The Rajapaksas behaved in an identically intolerant manner when Rosie Senanayake tried to introduce a private member’s motion for mandatory 30% female representation in local bodies. That bill too was aborted, on the grounds that it had not been referred to the AG[viii].
The Siblings’ unwillingness to make even a nominal concession to the Opposition (and to hallowed parliamentary traditions) is indicative of their overarching maximalism and their near absolute intolerance of any form of national dissent. The Rajapaksas seem intent on totally disempowering opposition parliamentarians, forcing them to make a Judas deal with the government, even to get a totally innocuous private members motion into the order paper.
Political, economic and societal omnipotence is the ultimate Rajapaksa desideratum. The Rajapaksas do not want to give up power because they cannot afford to go back to ordinary normality, literally or metaphorically. Unrestrained abuse and total impunity are the inevitable corollaries of this collective Rajapaksa addiction to power. Those who benefit from a problem cannot be expected to resolve it, of their own volition.
Regime change is the business of ordinary Lankans. But the world must help restrain the Rajapaksas from over-abusing power. Thanks to the Magnitsky Act[ix], the international community can punish the Rajapaksas without harming ordinary Lankans. Since two of the three Ruling Siblings are said to be American citizens, imposing a travel and an asset ban will be far more effective than annual Geneva resolutions.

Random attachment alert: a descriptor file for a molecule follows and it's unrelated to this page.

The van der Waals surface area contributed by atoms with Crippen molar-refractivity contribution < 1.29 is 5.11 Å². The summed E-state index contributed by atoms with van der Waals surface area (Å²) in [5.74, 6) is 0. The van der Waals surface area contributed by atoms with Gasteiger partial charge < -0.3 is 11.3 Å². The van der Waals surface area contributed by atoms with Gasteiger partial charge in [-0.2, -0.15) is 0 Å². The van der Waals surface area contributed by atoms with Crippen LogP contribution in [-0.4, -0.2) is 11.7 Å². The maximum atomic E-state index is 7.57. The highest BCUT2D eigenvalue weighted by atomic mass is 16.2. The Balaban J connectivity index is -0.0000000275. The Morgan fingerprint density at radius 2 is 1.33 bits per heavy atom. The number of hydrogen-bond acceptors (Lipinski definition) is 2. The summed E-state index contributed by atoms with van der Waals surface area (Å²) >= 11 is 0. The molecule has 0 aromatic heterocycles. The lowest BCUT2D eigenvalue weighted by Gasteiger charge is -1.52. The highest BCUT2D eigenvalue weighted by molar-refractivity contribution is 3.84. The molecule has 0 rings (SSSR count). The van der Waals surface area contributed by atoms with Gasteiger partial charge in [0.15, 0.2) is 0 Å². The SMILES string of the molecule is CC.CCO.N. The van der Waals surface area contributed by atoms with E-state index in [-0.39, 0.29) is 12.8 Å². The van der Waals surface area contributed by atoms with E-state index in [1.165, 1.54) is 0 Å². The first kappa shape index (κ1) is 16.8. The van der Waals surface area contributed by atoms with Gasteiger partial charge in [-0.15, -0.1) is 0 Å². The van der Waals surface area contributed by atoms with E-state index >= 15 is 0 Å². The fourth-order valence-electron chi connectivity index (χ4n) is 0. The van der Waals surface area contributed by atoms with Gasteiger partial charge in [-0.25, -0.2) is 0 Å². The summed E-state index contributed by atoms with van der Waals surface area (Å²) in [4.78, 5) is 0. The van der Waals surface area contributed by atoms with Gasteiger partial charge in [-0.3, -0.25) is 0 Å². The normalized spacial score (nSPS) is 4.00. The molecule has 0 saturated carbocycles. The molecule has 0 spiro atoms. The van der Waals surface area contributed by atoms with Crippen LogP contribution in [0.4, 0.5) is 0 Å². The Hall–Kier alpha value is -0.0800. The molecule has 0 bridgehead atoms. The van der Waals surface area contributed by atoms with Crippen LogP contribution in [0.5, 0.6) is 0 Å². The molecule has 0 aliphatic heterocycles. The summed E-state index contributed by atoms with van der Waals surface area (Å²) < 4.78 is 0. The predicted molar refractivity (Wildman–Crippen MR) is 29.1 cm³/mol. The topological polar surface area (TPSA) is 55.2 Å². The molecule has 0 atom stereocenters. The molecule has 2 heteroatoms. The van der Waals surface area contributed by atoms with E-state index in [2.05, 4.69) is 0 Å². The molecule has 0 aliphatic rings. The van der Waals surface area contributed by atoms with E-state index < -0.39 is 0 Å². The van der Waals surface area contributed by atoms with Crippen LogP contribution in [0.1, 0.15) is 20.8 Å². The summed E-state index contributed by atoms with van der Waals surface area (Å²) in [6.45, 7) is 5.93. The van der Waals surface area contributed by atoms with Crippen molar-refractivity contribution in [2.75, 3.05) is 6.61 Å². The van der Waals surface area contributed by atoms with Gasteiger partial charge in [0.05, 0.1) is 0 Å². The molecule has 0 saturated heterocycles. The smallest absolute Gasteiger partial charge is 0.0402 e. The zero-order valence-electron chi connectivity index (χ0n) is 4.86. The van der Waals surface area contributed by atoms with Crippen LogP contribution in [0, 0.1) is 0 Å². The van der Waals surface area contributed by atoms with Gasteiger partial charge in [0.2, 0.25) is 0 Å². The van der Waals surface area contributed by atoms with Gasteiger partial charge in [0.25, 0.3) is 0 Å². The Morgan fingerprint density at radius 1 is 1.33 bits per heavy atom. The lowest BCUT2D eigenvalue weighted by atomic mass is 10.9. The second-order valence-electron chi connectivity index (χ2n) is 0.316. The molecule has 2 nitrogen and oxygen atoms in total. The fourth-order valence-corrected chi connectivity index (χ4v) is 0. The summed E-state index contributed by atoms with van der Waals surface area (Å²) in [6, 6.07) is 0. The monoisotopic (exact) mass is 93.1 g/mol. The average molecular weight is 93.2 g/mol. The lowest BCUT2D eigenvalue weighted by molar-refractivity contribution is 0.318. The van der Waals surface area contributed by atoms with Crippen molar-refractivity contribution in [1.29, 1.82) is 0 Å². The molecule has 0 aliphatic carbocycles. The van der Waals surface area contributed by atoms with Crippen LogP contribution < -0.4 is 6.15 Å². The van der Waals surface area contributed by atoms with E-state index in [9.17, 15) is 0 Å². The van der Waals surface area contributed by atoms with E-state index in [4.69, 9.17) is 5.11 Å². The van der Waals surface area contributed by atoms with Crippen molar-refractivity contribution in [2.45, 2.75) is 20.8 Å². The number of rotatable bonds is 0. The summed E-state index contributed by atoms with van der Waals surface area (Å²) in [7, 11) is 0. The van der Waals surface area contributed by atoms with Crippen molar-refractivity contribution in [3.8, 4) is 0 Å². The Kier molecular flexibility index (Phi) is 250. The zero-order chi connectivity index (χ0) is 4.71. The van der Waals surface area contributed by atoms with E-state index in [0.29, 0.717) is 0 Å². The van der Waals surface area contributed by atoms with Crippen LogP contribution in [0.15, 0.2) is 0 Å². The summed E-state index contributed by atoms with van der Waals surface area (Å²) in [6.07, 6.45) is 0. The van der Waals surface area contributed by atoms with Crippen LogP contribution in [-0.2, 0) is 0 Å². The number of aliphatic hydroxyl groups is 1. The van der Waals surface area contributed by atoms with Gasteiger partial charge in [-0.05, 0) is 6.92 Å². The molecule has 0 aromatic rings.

[i] ‘Watath niyarath goyam ka nam kata kiyamuda eh amaruwa?’
[iv] The Sunday Times – 1.12.2013
[vi] “According to the provisions of the Bill, when a resolution for the impeachment of the Chief Justice is placed on the Order Book of parliament, the Speaker in consultation with the Leader of the Opposition would appoint a panel of inquiry to investigate the alleged misbehaviour or incapacity of the judge concerned. In the case of the Chief Justice of Sri Lanka it will be heard by a panel consisting of three persons, each of whom holds or has held office as a Judge in the highest Court of any Commonwealth country other than Sri Lanka. In the case of any other Judge of the Supreme Court and the Court of Appeal, the inquiry will be held by a panel of three persons, who hold or have held office as a Judge of the Supreme Court.” – The Island – 22.1.2014
[vii] Chandima Weerakkody whose execrably partisan role during the Impeachment travesty was an outstanding disgrace
[viii] http://www.ceylontoday.lk/16-37445-news-detail-govt-strikes-down-rosys-bill.html and https://www.colombotelegraph.com/index.php/selective-treatment-and-womens-issues-i-wish-to-lodge-a-strong-a-protest/
[ix] Sergi Magnitsky Rule of Law and Accountability Act